store softwoods – useful wealth preservation
3 years ago, I was kicking myself as our backyard remodel plans changed and I was left with $4K-$5K worth of assorted redwood… didn’t have the time or energy to return or sell it, so I stored it on the side of my house… got it off the ground, stacked tight and well-wrapped with tarps.
I walked by it and was suddenly pleased that I had made the miscalculation. After 3 years, it hasn’t aged a bit.
In the even of a collapse, other uses will pop up, and having this on hand could help neighbors or increased barter value!
Also donned on me to load up on some other carpentry items and favorite hardware. (deck screws, nuts/bolts, etc.), and one of the first things I’d do is take down the kids play set to preserve that wood.
Would love to hear if anyone else would consider doing something similar, or if anyone has a good idea you can have on the i-pad for a bit.
I have a stash of sewing fabrics and supplies that I'm going to start calling "useful wealth preservation".
There's a bumper sticker out there: "She who dies with the most fabric is the winner!"
I have to ask, how are you protecting your redwood supplies against theft?
"Would love to hear if anyone else would consider doing something similar, or if anyone has a good idea you can have on the i-pad for a bit."
I doubt common dimensional lumber will hold value:
1. There is likely to be abundant lumber that can be salvaged from abandoned homes.
2. Depend for Lumber is largerly driven by new home construction/remodeling. I think over the long term home construction/remodeling is going to crash. Most of this industry is driven by loans since almost nobody buys or even remodels a home using cash.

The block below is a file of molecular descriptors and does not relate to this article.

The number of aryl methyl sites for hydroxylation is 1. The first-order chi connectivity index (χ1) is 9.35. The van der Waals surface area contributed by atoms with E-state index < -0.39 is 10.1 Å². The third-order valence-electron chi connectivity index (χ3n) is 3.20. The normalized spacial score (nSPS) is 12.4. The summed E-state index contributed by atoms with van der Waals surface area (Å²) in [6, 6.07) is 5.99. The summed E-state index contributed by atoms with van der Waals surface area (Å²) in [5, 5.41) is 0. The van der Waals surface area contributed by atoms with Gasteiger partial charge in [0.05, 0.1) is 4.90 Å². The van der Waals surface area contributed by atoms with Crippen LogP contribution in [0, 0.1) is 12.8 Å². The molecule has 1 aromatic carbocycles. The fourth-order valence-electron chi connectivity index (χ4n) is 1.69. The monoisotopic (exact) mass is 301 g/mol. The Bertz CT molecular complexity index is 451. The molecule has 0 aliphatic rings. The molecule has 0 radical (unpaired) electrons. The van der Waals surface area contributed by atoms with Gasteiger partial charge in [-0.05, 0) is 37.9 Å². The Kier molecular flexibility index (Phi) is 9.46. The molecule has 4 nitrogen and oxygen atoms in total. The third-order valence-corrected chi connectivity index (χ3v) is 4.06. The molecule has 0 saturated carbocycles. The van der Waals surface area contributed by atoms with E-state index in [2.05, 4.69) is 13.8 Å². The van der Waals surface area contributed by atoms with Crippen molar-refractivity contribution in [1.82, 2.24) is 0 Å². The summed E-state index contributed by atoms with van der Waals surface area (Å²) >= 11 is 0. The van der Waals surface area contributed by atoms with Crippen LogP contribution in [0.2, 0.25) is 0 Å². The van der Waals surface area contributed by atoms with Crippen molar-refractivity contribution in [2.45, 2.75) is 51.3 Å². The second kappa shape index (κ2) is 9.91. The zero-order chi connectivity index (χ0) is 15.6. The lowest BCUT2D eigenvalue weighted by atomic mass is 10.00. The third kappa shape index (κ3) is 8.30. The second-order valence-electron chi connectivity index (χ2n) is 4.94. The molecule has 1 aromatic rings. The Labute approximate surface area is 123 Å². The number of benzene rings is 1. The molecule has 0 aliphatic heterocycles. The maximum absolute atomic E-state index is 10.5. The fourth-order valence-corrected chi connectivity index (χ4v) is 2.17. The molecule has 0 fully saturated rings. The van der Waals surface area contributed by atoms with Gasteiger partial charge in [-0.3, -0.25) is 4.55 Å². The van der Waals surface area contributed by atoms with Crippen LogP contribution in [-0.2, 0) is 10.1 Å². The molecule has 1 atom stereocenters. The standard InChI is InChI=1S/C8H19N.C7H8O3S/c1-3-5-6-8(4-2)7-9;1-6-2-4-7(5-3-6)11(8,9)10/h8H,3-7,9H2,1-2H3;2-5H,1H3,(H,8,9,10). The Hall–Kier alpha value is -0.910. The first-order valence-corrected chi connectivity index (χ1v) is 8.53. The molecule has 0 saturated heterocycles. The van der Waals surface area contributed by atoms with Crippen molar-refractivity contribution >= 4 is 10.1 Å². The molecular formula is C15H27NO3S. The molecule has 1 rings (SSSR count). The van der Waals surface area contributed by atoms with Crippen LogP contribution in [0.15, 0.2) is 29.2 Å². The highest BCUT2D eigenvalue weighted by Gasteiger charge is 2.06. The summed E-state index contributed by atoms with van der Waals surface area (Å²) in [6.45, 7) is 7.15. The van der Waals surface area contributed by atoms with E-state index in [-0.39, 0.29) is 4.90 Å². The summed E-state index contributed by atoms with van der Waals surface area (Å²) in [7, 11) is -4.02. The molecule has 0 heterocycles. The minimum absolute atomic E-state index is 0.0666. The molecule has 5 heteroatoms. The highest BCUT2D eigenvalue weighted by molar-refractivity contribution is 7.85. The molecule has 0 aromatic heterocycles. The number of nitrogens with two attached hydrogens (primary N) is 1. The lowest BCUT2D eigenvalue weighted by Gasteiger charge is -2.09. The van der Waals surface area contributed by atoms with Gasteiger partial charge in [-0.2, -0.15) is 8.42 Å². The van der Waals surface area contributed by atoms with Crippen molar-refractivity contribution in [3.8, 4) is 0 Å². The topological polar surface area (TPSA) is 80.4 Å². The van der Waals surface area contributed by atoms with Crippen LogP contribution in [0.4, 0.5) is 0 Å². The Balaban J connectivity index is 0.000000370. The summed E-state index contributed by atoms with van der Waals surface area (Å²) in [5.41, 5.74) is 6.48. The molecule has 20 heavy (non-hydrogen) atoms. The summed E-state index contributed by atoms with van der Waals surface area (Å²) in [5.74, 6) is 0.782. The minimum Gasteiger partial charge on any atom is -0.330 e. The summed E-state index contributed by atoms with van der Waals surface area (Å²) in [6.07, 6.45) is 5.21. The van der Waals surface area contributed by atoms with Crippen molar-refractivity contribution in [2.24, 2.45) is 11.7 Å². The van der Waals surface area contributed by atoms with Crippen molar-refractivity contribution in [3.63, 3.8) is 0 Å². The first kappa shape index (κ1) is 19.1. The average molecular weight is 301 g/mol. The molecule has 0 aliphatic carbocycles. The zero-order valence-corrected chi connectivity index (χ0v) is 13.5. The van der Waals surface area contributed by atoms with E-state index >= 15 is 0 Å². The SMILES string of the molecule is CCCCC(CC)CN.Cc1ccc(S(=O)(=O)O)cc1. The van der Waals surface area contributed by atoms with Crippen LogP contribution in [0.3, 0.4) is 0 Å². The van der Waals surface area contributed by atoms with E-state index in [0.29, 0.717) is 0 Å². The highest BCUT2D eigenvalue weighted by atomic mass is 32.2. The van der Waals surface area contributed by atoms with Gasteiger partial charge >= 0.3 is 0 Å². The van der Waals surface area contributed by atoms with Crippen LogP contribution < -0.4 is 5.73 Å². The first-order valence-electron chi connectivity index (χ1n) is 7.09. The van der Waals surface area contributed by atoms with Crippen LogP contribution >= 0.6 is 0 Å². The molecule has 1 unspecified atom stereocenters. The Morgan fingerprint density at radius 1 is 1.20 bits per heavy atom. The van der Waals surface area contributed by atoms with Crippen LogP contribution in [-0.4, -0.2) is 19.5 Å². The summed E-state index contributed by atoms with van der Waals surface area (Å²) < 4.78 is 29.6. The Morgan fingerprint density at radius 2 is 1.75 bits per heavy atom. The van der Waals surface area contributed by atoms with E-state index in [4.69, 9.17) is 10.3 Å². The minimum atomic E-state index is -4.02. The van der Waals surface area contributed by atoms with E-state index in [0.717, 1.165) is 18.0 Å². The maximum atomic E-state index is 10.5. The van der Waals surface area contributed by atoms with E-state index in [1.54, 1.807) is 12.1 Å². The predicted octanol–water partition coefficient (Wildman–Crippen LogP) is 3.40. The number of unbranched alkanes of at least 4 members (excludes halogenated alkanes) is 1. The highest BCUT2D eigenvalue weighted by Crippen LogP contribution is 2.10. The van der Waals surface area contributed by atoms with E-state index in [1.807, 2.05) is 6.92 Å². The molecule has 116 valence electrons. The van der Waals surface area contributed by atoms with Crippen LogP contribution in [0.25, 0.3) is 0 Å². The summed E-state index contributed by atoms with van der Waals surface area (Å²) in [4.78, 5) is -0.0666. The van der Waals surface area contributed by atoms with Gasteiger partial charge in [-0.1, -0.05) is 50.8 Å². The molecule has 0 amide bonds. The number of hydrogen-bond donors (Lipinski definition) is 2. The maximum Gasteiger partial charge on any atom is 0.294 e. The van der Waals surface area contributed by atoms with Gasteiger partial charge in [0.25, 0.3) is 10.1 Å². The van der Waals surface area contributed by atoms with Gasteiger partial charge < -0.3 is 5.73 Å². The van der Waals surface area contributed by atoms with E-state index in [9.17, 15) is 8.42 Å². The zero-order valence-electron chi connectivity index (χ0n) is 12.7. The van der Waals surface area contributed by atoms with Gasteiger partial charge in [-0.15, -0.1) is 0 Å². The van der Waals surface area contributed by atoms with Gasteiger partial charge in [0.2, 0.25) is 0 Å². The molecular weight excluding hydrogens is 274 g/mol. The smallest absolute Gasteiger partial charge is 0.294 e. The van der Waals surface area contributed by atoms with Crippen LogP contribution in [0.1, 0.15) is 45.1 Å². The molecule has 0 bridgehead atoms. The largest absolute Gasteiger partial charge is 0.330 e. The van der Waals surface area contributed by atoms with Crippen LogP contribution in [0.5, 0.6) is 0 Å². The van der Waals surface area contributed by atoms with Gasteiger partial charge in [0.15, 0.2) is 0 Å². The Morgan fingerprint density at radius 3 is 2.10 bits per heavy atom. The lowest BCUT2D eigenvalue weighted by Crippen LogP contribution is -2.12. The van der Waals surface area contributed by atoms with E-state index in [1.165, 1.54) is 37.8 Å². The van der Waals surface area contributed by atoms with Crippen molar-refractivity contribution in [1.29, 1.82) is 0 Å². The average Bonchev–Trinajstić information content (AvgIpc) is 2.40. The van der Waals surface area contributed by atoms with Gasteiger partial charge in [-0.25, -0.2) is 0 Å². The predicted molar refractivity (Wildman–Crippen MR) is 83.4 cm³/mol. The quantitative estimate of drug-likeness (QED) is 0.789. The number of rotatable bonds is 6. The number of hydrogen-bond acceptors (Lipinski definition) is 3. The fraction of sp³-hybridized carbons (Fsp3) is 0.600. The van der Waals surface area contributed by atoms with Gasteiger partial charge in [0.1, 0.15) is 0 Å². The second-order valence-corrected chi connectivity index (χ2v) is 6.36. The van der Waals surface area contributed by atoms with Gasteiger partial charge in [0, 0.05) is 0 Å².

That said, have a stock of lumber & hardware is a good idea, presuming that if you have an emergency need (storm damage), or the local lumber/hardware store goes out of business. I think something like 1 in 5 retail stores will be going out of business in the next 12 months.
What is annoying is when you have a small repair job and it takes you an hour or more just to go pick up the materials you need (travel time, find the items, wait on line to pay, etc), Or you need it and the store is closed. Generally I keep a spare items (hardware, Plywood, common lumber) in stock just in case I have a need in the future. Usually when I do go to the hardware store I pick up extra items if I think I may need more in the future and the costs isn't prohibitive.
If you've ever been to a woodworking store, you'll find that even the domestic hardwoods are extremely expensive. Thing is, though, there's a lot of good hardwood that you could salvage from other peoples' tree trimming. So if you really wanted to store value, you would link up with a tree-trimming company, pick the most interesting ones you didn't yet have, and then cut that down to dimensional lumber.